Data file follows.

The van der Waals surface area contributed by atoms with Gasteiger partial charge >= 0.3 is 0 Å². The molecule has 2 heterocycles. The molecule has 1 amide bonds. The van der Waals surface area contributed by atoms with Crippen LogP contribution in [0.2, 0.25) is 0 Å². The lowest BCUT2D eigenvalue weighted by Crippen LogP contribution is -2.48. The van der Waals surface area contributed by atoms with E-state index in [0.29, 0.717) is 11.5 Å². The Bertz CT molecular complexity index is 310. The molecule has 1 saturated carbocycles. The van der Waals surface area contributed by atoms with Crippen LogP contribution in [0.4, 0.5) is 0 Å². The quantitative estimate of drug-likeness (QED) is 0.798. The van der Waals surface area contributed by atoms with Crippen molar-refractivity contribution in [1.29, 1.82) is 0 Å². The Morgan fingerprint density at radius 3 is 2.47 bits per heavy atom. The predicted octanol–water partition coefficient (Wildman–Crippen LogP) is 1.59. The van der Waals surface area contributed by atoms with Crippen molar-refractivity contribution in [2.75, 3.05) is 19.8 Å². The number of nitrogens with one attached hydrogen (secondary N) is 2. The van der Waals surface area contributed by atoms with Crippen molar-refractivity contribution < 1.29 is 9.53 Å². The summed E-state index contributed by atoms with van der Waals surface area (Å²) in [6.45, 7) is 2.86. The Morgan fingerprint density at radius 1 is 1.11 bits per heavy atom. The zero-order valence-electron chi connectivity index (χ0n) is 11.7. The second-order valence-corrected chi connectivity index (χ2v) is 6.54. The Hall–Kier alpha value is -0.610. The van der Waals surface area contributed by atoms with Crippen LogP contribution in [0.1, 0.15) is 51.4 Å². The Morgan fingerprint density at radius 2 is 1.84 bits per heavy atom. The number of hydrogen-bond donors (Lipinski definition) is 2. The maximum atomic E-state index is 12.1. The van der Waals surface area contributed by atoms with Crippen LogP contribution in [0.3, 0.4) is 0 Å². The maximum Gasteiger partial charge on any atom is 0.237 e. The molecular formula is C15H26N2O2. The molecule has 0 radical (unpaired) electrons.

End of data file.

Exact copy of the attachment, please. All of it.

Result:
The van der Waals surface area contributed by atoms with Gasteiger partial charge >= 0.3 is 0 Å². The molecule has 2 heterocycles. The molecule has 1 amide bonds. The van der Waals surface area contributed by atoms with Crippen LogP contribution in [0.2, 0.25) is 0 Å². The lowest BCUT2D eigenvalue weighted by Crippen LogP contribution is -2.48. The van der Waals surface area contributed by atoms with E-state index in [0.29, 0.717) is 11.5 Å². The Bertz CT molecular complexity index is 310. The molecule has 1 saturated carbocycles. The van der Waals surface area contributed by atoms with Crippen LogP contribution in [0.4, 0.5) is 0 Å². The quantitative estimate of drug-likeness (QED) is 0.798. The van der Waals surface area contributed by atoms with Crippen molar-refractivity contribution in [1.29, 1.82) is 0 Å². The Morgan fingerprint density at radius 3 is 2.47 bits per heavy atom. The predicted octanol–water partition coefficient (Wildman–Crippen LogP) is 1.59. The van der Waals surface area contributed by atoms with Crippen molar-refractivity contribution in [2.75, 3.05) is 19.8 Å². The number of nitrogens with one attached hydrogen (secondary N) is 2. The van der Waals surface area contributed by atoms with Crippen molar-refractivity contribution < 1.29 is 9.53 Å². The summed E-state index contributed by atoms with van der Waals surface area (Å²) in [6.45, 7) is 2.86. The Morgan fingerprint density at radius 1 is 1.11 bits per heavy atom. The zero-order valence-electron chi connectivity index (χ0n) is 11.7. The second-order valence-corrected chi connectivity index (χ2v) is 6.54. The Hall–Kier alpha value is -0.610. The van der Waals surface area contributed by atoms with Crippen LogP contribution in [0.1, 0.15) is 51.4 Å². The Morgan fingerprint density at radius 2 is 1.84 bits per heavy atom. The number of hydrogen-bond donors (Lipinski definition) is 2. The maximum atomic E-state index is 12.1. The van der Waals surface area contributed by atoms with Crippen LogP contribution in [0.3, 0.4) is 0 Å². The maximum Gasteiger partial charge on any atom is 0.237 e. The molecular formula is C15H26N2O2. The molecule has 0 radical (unpaired) electrons.